SAM_0048.jpg
This, ladies and gentlemen, is called foreshadowing.

SAM_0059.jpg
Rumor has it the lake looks beautiful from here...

SAM_0078.jpg
Why yes, that IS a camouflage poncho I'm wearing!

SAM_0071.jpg
Our ill-fated attempt at drying clothes.

SAM_0072.jpg
Night two, making hot food and again trying to dry our clothes before the rats ate them.

SAM_0079.jpg
Finally, Lake Waikaremoana comes into view!

DSCF2032.jpg
Flooding river... FLUUUURRD!!

So we finished up the hike and got picked up by a couple of Maori women from the local Tuhoi tribe - the only tribe to never have given up their sovereignty. One told us that if she won the lottery she would get a boob job because she had eleven kids and then move her truck and her animals out to live in the bush. Not sure where the lottery comes in to play with moving out to the bush, but who am I to judge? What would I do if I won the lottery? It can't be any less indulgent. So they dropped us off at the car and we drove the long way out of Te Urewera because the road we came in on was washed out and covered in rocks after all the rain. Down to Wairoa, over to Napier, and up towards Rotorua. Unfortunately in Eskdale I put diesel in the petrol tank and we had to wait a long time for AA (only two A's in New Zealand) to show up and drain the tank. We were sitting in the car in the rain until a woman named Sue who lived in a flat in a garage on the property came over and invited us in to hang out with her and her neighbor Dick while we waited. We obliged and she gave us coffee and cocoa and biscuits slathered with butter. She showed us lots of pictures of her dogs and the sweaters she makes for them and called her friend down the street who let us stay in her campervan for the night. After AA drained the tank and we were set to leave she sent us off with a homegrown onion for our spaghetti dinner and coffee and eggs from her chickens for breakfast. This is Kiwi hospitality, right here. In the morning it was slow going most of the way back to Rotorua because the five days of rain had caused a few landslides and floods over the highway, but we got the car back and caught a cheap bus down to Taupo to begin the next adventure.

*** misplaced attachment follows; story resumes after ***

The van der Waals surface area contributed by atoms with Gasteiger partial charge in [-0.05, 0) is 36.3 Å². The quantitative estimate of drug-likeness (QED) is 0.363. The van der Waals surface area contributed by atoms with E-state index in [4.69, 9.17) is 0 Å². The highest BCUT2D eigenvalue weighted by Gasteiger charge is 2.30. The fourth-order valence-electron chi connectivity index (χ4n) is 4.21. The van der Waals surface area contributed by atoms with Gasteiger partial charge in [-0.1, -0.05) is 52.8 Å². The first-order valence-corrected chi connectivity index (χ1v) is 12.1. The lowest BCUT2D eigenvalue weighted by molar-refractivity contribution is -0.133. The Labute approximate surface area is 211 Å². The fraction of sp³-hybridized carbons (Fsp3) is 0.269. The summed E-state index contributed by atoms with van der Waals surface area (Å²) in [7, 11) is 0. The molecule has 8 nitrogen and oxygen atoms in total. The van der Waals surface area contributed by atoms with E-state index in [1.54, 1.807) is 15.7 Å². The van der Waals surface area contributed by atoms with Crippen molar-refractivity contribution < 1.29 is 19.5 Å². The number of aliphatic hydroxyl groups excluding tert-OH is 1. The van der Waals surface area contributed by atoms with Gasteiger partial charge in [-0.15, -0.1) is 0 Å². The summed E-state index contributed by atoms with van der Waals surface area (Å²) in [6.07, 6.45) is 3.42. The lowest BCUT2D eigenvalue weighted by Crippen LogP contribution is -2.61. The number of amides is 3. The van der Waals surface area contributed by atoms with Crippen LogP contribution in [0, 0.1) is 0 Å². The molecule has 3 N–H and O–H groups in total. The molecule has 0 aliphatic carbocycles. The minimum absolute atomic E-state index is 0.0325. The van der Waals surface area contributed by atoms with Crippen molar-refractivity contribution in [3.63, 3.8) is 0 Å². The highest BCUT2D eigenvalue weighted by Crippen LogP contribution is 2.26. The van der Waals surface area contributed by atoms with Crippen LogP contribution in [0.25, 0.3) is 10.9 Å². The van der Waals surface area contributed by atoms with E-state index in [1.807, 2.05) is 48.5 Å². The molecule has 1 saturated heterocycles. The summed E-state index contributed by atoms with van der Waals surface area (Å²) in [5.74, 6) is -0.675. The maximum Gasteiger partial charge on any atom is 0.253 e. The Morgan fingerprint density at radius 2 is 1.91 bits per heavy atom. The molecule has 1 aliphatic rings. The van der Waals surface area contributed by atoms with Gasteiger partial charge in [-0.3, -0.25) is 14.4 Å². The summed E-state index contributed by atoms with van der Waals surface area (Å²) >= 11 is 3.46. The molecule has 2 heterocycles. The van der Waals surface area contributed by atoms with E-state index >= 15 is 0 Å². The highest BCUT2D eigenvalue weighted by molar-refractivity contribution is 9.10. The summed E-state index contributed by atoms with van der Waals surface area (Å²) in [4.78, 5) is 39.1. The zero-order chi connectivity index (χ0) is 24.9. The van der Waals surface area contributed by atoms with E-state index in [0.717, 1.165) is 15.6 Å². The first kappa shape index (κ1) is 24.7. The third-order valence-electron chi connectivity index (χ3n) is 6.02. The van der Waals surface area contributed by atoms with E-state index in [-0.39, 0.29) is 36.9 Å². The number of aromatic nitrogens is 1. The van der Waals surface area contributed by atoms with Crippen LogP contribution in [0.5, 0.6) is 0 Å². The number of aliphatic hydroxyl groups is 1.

DSCF2029.jpg
Wondering to myself how I got into this situation.

Posted by axcordion 20:18 Archived in New Zealand Tagged rotorua park caves lake national te waitomo waikaremoana urewera glowworm tuhoi iwi Comments (0)

Cape Reinga and the Bay of Islands

"There's cold beer in the cooler there, help yourselves!"

We had been planning a trip to Cape Reinga - to the end of the road, quite literally. But this was to be more than a sightseeing visit, best to leave that to the tourists. No, this was a four day tramp from the Te Paki dunes, along the coast, up and over Cape Reinga and along the ridgetop to the mythical fruit orchards of Pandora Beach. This, this was going to be an adventure.

Jade was working double shifts for days and couldn't really help with the last minute organizing. Fortunately for everybody Jen invited herself along for the trip the day before we left, so the two of us put our minds together and pulled out a three-person, four-day hike in twelve hours.  We rented a car and left Auckland, destination: north.  Parking at the base of the giant Te Paki sand dunes we gathered our gear and began walking along the stream that doubles as a road towards the Tasman Sea. Now, when you rent a car in Auckland they stipulate that you cannot drive it on beaches because, as a popular pastime along 90 Mile Beach, you'll find cars half sunk into the sand.  Quicksand in the streams, folks. It would have been a 45-60 minute walk from the car to the beach itself but before long a family in a large truck drove along and we hitched a ride out to the sea. Sitting on the tailgate and speeding down the creek, half expecting to fall off, we knew the adventure gods were looking after us. This was a good omen.

DSCF3568.jpg
Te Paki Stream, where dreams come true

DSCN2056.jpg
Hitching on the tailgate